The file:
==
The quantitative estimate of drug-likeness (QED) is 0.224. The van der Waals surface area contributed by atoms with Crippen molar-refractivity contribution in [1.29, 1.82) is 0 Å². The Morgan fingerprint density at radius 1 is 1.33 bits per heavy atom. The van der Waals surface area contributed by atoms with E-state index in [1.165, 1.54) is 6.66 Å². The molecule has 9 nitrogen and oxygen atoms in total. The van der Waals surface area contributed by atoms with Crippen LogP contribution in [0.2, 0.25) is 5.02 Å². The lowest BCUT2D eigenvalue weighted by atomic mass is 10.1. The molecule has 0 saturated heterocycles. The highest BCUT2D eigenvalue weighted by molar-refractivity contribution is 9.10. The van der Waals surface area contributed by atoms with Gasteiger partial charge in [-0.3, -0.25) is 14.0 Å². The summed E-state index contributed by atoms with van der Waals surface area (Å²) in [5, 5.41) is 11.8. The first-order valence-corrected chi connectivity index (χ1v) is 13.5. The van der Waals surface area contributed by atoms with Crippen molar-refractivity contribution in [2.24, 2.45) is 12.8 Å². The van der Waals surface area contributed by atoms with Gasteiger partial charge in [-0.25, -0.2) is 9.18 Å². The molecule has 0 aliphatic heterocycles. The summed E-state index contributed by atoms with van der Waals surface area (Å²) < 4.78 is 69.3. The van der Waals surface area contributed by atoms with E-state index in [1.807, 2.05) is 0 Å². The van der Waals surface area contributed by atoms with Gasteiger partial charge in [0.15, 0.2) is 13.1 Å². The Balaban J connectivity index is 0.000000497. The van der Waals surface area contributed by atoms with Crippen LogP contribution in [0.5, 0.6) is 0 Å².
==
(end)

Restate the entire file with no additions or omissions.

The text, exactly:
The quantitative estimate of drug-likeness (QED) is 0.224. The van der Waals surface area contributed by atoms with Crippen molar-refractivity contribution in [1.29, 1.82) is 0 Å². The Morgan fingerprint density at radius 1 is 1.33 bits per heavy atom. The van der Waals surface area contributed by atoms with E-state index in [1.165, 1.54) is 6.66 Å². The molecule has 9 nitrogen and oxygen atoms in total. The van der Waals surface area contributed by atoms with Crippen LogP contribution in [0.2, 0.25) is 5.02 Å². The lowest BCUT2D eigenvalue weighted by atomic mass is 10.1. The molecule has 0 saturated heterocycles. The highest BCUT2D eigenvalue weighted by molar-refractivity contribution is 9.10. The van der Waals surface area contributed by atoms with Gasteiger partial charge in [-0.3, -0.25) is 14.0 Å². The summed E-state index contributed by atoms with van der Waals surface area (Å²) in [5, 5.41) is 11.8. The first-order valence-corrected chi connectivity index (χ1v) is 13.5. The van der Waals surface area contributed by atoms with Crippen molar-refractivity contribution in [2.24, 2.45) is 12.8 Å². The van der Waals surface area contributed by atoms with Gasteiger partial charge in [-0.25, -0.2) is 9.18 Å². The molecule has 0 aliphatic heterocycles. The summed E-state index contributed by atoms with van der Waals surface area (Å²) < 4.78 is 69.3. The van der Waals surface area contributed by atoms with E-state index in [1.807, 2.05) is 0 Å². The van der Waals surface area contributed by atoms with Gasteiger partial charge in [0.15, 0.2) is 13.1 Å². The Balaban J connectivity index is 0.000000497. The van der Waals surface area contributed by atoms with Crippen LogP contribution in [0.5, 0.6) is 0 Å².